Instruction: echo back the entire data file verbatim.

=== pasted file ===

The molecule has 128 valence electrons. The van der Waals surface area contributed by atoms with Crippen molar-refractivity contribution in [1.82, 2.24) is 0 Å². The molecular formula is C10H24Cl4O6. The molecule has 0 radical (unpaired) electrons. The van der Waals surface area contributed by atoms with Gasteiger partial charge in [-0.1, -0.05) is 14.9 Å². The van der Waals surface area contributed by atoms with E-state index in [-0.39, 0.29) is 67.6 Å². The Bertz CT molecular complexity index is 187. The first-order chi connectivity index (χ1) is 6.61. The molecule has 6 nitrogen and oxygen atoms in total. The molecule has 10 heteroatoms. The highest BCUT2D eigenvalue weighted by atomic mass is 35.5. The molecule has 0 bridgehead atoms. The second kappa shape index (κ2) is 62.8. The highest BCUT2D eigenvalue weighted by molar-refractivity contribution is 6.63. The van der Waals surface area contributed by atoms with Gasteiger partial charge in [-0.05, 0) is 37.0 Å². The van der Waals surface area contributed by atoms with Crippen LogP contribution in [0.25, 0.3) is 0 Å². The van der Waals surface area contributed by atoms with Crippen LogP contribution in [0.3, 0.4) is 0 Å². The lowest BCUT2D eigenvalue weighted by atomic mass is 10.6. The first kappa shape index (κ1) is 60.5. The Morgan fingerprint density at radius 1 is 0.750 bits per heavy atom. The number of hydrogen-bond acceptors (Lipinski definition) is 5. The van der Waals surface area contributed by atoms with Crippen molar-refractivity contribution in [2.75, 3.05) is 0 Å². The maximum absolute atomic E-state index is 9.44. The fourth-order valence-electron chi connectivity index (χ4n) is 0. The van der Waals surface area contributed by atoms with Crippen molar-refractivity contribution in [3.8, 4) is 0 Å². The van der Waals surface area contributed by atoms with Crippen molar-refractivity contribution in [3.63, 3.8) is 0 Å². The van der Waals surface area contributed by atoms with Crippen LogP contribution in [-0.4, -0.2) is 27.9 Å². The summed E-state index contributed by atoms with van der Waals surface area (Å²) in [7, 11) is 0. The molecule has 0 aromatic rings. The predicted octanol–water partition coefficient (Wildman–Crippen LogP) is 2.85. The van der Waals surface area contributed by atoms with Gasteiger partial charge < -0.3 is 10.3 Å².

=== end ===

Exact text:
The molecule has 128 valence electrons. The van der Waals surface area contributed by atoms with Crippen molar-refractivity contribution in [1.82, 2.24) is 0 Å². The molecular formula is C10H24Cl4O6. The molecule has 0 radical (unpaired) electrons. The van der Waals surface area contributed by atoms with Gasteiger partial charge in [-0.1, -0.05) is 14.9 Å². The van der Waals surface area contributed by atoms with E-state index in [-0.39, 0.29) is 67.6 Å². The Bertz CT molecular complexity index is 187. The first-order chi connectivity index (χ1) is 6.61. The molecule has 6 nitrogen and oxygen atoms in total. The molecule has 10 heteroatoms. The highest BCUT2D eigenvalue weighted by atomic mass is 35.5. The molecule has 0 bridgehead atoms. The second kappa shape index (κ2) is 62.8. The highest BCUT2D eigenvalue weighted by molar-refractivity contribution is 6.63. The van der Waals surface area contributed by atoms with Gasteiger partial charge in [-0.05, 0) is 37.0 Å². The van der Waals surface area contributed by atoms with Crippen LogP contribution in [0.25, 0.3) is 0 Å². The van der Waals surface area contributed by atoms with Crippen LogP contribution in [0.3, 0.4) is 0 Å². The lowest BCUT2D eigenvalue weighted by atomic mass is 10.6. The first kappa shape index (κ1) is 60.5. The Morgan fingerprint density at radius 1 is 0.750 bits per heavy atom. The number of hydrogen-bond acceptors (Lipinski definition) is 5. The van der Waals surface area contributed by atoms with Crippen molar-refractivity contribution in [2.75, 3.05) is 0 Å². The maximum absolute atomic E-state index is 9.44. The fourth-order valence-electron chi connectivity index (χ4n) is 0. The van der Waals surface area contributed by atoms with Crippen molar-refractivity contribution in [3.8, 4) is 0 Å². The van der Waals surface area contributed by atoms with Crippen molar-refractivity contribution in [3.63, 3.8) is 0 Å². The van der Waals surface area contributed by atoms with Crippen LogP contribution in [-0.4, -0.2) is 27.9 Å². The summed E-state index contributed by atoms with van der Waals surface area (Å²) in [7, 11) is 0. The molecule has 0 aromatic rings. The predicted octanol–water partition coefficient (Wildman–Crippen LogP) is 2.85. The van der Waals surface area contributed by atoms with Gasteiger partial charge < -0.3 is 10.3 Å².